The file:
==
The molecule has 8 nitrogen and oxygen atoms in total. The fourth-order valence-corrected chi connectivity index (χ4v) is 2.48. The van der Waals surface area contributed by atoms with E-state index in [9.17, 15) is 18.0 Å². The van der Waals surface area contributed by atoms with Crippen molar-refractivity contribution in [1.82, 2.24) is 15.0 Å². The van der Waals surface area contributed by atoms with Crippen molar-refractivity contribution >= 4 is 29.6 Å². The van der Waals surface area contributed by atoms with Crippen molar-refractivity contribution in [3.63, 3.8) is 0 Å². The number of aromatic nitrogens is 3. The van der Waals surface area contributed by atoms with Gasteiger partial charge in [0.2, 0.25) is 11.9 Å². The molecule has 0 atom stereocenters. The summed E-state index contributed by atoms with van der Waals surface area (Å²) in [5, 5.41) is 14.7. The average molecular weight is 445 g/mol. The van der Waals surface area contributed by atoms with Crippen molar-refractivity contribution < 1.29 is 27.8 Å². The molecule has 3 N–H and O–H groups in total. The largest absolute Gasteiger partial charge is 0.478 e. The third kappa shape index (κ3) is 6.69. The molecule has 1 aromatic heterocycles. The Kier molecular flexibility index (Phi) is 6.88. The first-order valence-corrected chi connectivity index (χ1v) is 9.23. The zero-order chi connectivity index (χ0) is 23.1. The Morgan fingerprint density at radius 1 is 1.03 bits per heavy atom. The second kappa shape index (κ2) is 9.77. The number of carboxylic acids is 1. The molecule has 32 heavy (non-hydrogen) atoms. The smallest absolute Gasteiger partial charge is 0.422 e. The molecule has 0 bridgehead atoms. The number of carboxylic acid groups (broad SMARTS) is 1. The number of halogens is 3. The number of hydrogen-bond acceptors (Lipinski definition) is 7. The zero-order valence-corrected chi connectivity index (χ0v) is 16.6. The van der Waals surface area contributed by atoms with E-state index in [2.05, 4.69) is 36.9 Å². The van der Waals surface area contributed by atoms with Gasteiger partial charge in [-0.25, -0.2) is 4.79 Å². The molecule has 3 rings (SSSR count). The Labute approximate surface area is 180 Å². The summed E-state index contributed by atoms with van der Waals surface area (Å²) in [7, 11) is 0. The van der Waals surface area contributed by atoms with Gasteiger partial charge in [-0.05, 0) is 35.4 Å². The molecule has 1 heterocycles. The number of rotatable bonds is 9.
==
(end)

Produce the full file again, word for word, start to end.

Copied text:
The molecule has 8 nitrogen and oxygen atoms in total. The fourth-order valence-corrected chi connectivity index (χ4v) is 2.48. The van der Waals surface area contributed by atoms with E-state index in [9.17, 15) is 18.0 Å². The van der Waals surface area contributed by atoms with Crippen molar-refractivity contribution in [1.82, 2.24) is 15.0 Å². The van der Waals surface area contributed by atoms with Crippen molar-refractivity contribution >= 4 is 29.6 Å². The van der Waals surface area contributed by atoms with Crippen molar-refractivity contribution in [3.63, 3.8) is 0 Å². The number of aromatic nitrogens is 3. The van der Waals surface area contributed by atoms with Gasteiger partial charge in [0.2, 0.25) is 11.9 Å². The molecule has 0 atom stereocenters. The summed E-state index contributed by atoms with van der Waals surface area (Å²) in [5, 5.41) is 14.7. The average molecular weight is 445 g/mol. The van der Waals surface area contributed by atoms with Crippen molar-refractivity contribution < 1.29 is 27.8 Å². The molecule has 3 N–H and O–H groups in total. The largest absolute Gasteiger partial charge is 0.478 e. The third kappa shape index (κ3) is 6.69. The molecule has 1 aromatic heterocycles. The Kier molecular flexibility index (Phi) is 6.88. The first-order valence-corrected chi connectivity index (χ1v) is 9.23. The zero-order chi connectivity index (χ0) is 23.1. The Morgan fingerprint density at radius 1 is 1.03 bits per heavy atom. The second kappa shape index (κ2) is 9.77. The number of carboxylic acids is 1. The molecule has 32 heavy (non-hydrogen) atoms. The smallest absolute Gasteiger partial charge is 0.422 e. The molecule has 0 bridgehead atoms. The number of carboxylic acid groups (broad SMARTS) is 1. The number of halogens is 3. The number of hydrogen-bond acceptors (Lipinski definition) is 7. The zero-order valence-corrected chi connectivity index (χ0v) is 16.6. The van der Waals surface area contributed by atoms with E-state index in [2.05, 4.69) is 36.9 Å². The van der Waals surface area contributed by atoms with Gasteiger partial charge in [-0.25, -0.2) is 4.79 Å². The molecule has 3 rings (SSSR count). The Labute approximate surface area is 180 Å². The summed E-state index contributed by atoms with van der Waals surface area (Å²) in [7, 11) is 0. The van der Waals surface area contributed by atoms with Gasteiger partial charge in [-0.05, 0) is 35.4 Å². The molecule has 1 heterocycles. The number of rotatable bonds is 9.